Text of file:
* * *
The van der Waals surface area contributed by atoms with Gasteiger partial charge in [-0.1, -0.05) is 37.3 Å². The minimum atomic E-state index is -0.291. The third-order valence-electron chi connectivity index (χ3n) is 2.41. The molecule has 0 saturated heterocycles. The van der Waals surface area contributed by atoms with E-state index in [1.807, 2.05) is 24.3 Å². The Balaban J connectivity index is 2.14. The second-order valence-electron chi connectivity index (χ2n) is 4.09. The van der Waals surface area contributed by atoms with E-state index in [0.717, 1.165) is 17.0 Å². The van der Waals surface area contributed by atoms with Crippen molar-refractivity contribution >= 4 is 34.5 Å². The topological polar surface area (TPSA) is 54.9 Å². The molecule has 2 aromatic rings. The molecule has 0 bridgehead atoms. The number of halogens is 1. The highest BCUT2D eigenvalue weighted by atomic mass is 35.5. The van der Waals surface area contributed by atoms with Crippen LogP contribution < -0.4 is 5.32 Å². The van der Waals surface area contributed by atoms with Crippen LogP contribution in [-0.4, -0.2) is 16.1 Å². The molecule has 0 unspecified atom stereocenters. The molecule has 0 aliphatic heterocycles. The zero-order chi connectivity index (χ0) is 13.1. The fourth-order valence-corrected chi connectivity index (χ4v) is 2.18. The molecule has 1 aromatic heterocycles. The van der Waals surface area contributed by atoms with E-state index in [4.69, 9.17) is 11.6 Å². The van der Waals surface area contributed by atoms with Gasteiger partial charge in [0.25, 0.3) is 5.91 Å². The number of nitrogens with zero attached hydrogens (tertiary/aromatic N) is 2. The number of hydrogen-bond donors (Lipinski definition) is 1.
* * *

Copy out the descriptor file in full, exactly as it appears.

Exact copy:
The van der Waals surface area contributed by atoms with Gasteiger partial charge in [-0.1, -0.05) is 37.3 Å². The minimum atomic E-state index is -0.291. The third-order valence-electron chi connectivity index (χ3n) is 2.41. The molecule has 0 saturated heterocycles. The van der Waals surface area contributed by atoms with E-state index in [1.807, 2.05) is 24.3 Å². The Balaban J connectivity index is 2.14. The second-order valence-electron chi connectivity index (χ2n) is 4.09. The van der Waals surface area contributed by atoms with E-state index in [0.717, 1.165) is 17.0 Å². The van der Waals surface area contributed by atoms with Crippen molar-refractivity contribution >= 4 is 34.5 Å². The topological polar surface area (TPSA) is 54.9 Å². The molecule has 2 aromatic rings. The molecule has 0 bridgehead atoms. The number of halogens is 1. The highest BCUT2D eigenvalue weighted by atomic mass is 35.5. The van der Waals surface area contributed by atoms with Crippen LogP contribution < -0.4 is 5.32 Å². The van der Waals surface area contributed by atoms with Crippen LogP contribution in [-0.4, -0.2) is 16.1 Å². The molecule has 0 unspecified atom stereocenters. The molecule has 0 aliphatic heterocycles. The zero-order chi connectivity index (χ0) is 13.1. The fourth-order valence-corrected chi connectivity index (χ4v) is 2.18. The molecule has 1 aromatic heterocycles. The van der Waals surface area contributed by atoms with E-state index in [4.69, 9.17) is 11.6 Å². The van der Waals surface area contributed by atoms with Gasteiger partial charge in [0.25, 0.3) is 5.91 Å². The number of nitrogens with zero attached hydrogens (tertiary/aromatic N) is 2. The number of hydrogen-bond donors (Lipinski definition) is 1.